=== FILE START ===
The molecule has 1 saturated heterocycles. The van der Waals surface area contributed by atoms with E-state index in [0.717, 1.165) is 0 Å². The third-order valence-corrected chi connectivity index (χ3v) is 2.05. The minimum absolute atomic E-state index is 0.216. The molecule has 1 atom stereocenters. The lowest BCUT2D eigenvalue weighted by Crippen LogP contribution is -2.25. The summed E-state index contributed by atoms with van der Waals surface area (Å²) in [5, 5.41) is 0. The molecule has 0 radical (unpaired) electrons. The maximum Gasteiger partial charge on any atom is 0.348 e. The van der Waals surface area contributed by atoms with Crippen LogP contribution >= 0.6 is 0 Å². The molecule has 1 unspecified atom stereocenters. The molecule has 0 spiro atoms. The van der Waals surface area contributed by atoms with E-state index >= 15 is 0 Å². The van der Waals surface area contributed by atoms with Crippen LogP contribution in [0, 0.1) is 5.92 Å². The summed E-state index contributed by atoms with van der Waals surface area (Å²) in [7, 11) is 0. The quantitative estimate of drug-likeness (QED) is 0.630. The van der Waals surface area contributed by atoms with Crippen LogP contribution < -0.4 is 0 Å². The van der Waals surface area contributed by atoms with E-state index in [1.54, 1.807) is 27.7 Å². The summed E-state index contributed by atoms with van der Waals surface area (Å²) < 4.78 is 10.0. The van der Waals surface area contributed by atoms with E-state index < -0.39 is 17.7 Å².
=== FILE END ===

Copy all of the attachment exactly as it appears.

The molecule has 1 saturated heterocycles. The van der Waals surface area contributed by atoms with E-state index in [0.717, 1.165) is 0 Å². The third-order valence-corrected chi connectivity index (χ3v) is 2.05. The minimum absolute atomic E-state index is 0.216. The molecule has 1 atom stereocenters. The lowest BCUT2D eigenvalue weighted by Crippen LogP contribution is -2.25. The summed E-state index contributed by atoms with van der Waals surface area (Å²) in [5, 5.41) is 0. The molecule has 0 radical (unpaired) electrons. The maximum Gasteiger partial charge on any atom is 0.348 e. The van der Waals surface area contributed by atoms with Crippen LogP contribution >= 0.6 is 0 Å². The molecule has 1 unspecified atom stereocenters. The molecule has 0 spiro atoms. The van der Waals surface area contributed by atoms with E-state index >= 15 is 0 Å². The van der Waals surface area contributed by atoms with Crippen LogP contribution in [0, 0.1) is 5.92 Å². The summed E-state index contributed by atoms with van der Waals surface area (Å²) in [7, 11) is 0. The quantitative estimate of drug-likeness (QED) is 0.630. The van der Waals surface area contributed by atoms with Crippen LogP contribution < -0.4 is 0 Å². The van der Waals surface area contributed by atoms with E-state index in [1.54, 1.807) is 27.7 Å². The summed E-state index contributed by atoms with van der Waals surface area (Å²) < 4.78 is 10.0. The van der Waals surface area contributed by atoms with E-state index < -0.39 is 17.7 Å².